Most U.S. real estate crowdfunding sites only allow American investors to participate. Groundfloor allows foreign investors as well, again serving a broader audience and giving access to people who often have trouble investing in U.S. real estate.
Every month, Groundfloor publishes a report on loan performance for the month, the quarter, and the year.
Not many other real estate investment platforms do that. Hard stop.
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Every investment has downsides. So what words of caution do you need to hear before investing through Groundfloor?
No Liquidity or Timeline Guarantee
Once you invest in a loan, you’re committed. You can’t pull your money out of it — you have to wait until the borrower repays the loan. Which isn’t always on time.
So yes, you can invest in loans scheduled to repay in three months from now, but that doesn’t mean the borrower will actually meet that timeline. You could wait many months longer before getting your money back.
Consider it a reminder that “short-term” does not mean the same thing as “liquid.”
No Granular Control Over Automated Investing
I love that Groundfloor offers automated investing, but it remains a blunt instrument. You can only enter the amount you want to automatically invest in each loan based on its risk grade.
I’d love to see other filters and requirements for my automated investments, such as LTV. For example, I’d want to set my auto investments to $20 for loans with an LTV under 70%, but only $10 for loans with LTVs over 70%.
Groundfloor tells me that they might add more precise control over automatic investing. Some day. Maybe.
Groundfloor Company Still Not Profitable
As a business, Groundfloor has yet to turn a profit.
Yes, they collect revenue by charging lender fees to borrowers. They also have plenty of expenses to cover, and have been reinvesting revenue to fuel growth.
Granted, your investment with them is still backed up by liens against real estate. Even if Groundfloor declares bankruptcy tomorrow, your money is tied to real estate loans, not to Groundfloor as a company. But it’s hard to imagine they’d do such an efficient job collecting loan payments and foreclosing on delinquent borrowers if they fell into bankruptcy.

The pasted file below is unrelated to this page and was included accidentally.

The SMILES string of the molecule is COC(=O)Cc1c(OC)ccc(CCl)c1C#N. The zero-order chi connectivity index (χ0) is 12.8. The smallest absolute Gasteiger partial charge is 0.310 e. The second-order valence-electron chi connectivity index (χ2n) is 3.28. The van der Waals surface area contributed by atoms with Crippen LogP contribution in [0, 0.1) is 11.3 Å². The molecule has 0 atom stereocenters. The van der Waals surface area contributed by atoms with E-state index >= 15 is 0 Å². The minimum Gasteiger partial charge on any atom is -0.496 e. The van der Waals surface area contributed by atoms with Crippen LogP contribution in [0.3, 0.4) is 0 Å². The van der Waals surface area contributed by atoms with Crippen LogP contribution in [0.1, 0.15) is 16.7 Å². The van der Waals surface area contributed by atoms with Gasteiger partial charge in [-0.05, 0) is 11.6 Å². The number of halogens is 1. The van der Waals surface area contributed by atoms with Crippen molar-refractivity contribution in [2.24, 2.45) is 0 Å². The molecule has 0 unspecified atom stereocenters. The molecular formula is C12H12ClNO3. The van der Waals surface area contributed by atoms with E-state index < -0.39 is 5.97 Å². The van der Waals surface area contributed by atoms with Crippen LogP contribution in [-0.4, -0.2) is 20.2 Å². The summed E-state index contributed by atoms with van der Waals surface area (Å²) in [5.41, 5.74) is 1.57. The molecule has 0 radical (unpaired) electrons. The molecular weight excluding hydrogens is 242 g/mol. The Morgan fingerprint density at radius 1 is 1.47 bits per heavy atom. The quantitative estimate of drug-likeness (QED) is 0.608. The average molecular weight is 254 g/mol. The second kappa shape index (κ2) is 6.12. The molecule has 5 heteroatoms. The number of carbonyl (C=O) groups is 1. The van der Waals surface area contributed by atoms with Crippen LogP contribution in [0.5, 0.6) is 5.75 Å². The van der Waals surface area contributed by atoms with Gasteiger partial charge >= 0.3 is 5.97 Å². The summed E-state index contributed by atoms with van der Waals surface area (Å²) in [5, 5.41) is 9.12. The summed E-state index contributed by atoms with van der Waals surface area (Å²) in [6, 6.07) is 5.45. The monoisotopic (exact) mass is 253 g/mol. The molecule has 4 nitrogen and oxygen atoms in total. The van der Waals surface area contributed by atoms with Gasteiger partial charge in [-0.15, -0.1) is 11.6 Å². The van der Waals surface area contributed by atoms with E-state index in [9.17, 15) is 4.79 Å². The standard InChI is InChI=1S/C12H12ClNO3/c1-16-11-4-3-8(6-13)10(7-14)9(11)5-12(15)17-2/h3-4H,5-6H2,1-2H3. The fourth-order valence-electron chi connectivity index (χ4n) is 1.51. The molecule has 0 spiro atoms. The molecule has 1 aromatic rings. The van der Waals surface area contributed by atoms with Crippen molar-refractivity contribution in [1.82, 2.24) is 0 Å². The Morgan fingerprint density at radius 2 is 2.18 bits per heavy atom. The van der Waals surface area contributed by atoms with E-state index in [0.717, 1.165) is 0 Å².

I don’t lose sleep over this, but it does add slightly to the level of risk.
Groundfloor Review: How It Compares
To cap off our Groundfloor review (and all our crowdfunding reviews), we compare them to their closest competitors to see how they stack up.
In one sense, Groundfloor’s closest competitor is PeerStreet. They too let investors pick and choose hard money loans to fund.
Accredited investors, that is — for a minimum investment of $1,000. Score 1 for Groundfloor.
For non-accredited investors, the closest competitors are other real estate crowdfunding platforms that let you invest with small amounts of money.
Fundrise comes to mind as one of the best competitors. They too let you invest with as little as $10, and that investment gets spread among several of their funds and “eREITs.” Some of those funds and eREITs own equity in properties, others own debt secured by property (like Groundfloor). Fundrise hits you with a penalty if you sell within the first five years, however.
Concreit offers a direct competitor to Stairs by Groundfloor, with a nearly identical model and returns. It’s a single pooled fund, mostly comprising hard money loans, although it owns one or two equity investments as well. They pay 5.5%, which you can bump up to 6.5% by referring other investors to them. But they don’t offer the same liquidity as Stairs by Groundfloor, taking 30-60 days to return your money instead of 3-6 days.
Arrived and Lofty.ai serve as two other competitors, albeit with a dramatically different investing model. These real estate platforms let you buy fractional ownership in specific single-family rental properties, with as little as $50-100. Arrived doesn’t offer liquidity, and Lofty does offer a secondary market but you can only cash out shares into cryptocurrencies.
Is Groundfloor Legit?
Not many real estate crowdfunding platforms let non-accredited investors get started with $10 in short-term investments. Nor do most real estate investing platforms deliver consistent returns around 10% year after year, either.
Does Groundfloor come with risk? Absolutely. In a cooling housing market — like we’re seeing in 2023 — the risk of defaults goes up for hard money loans. Investors looking to flip houses are having a harder time unloading them, and BRRRR investors are having a harder time refinancing at reasonable interest rates. As you review Groundfloor as a possible investment, consider your own risk tolerance.
Even so, Groundfloor has yet to let me down, and I’ve been investing with them for years now. In fact, I have more of my personal money invested with Groundfloor than any other crowdfunding site. That speaks louder to my confidence in Groundfloor than any words I can type out in a review of Groundfloor.♦
Ever invested in Groundfloor? What would you add to this Groundfloor review, based on your experiences?
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Who's the Author?
G. Brian Davis is a real estate investor and cofounder of SparkRental who spends 10 months of the year in South America. His mission: to help 5,000 people reach financial independence with passive income from real estate. If you want to be one of them, join Brian and Deni for a free class on How to Earn 15-30% on Fractional Real Estate Syndications.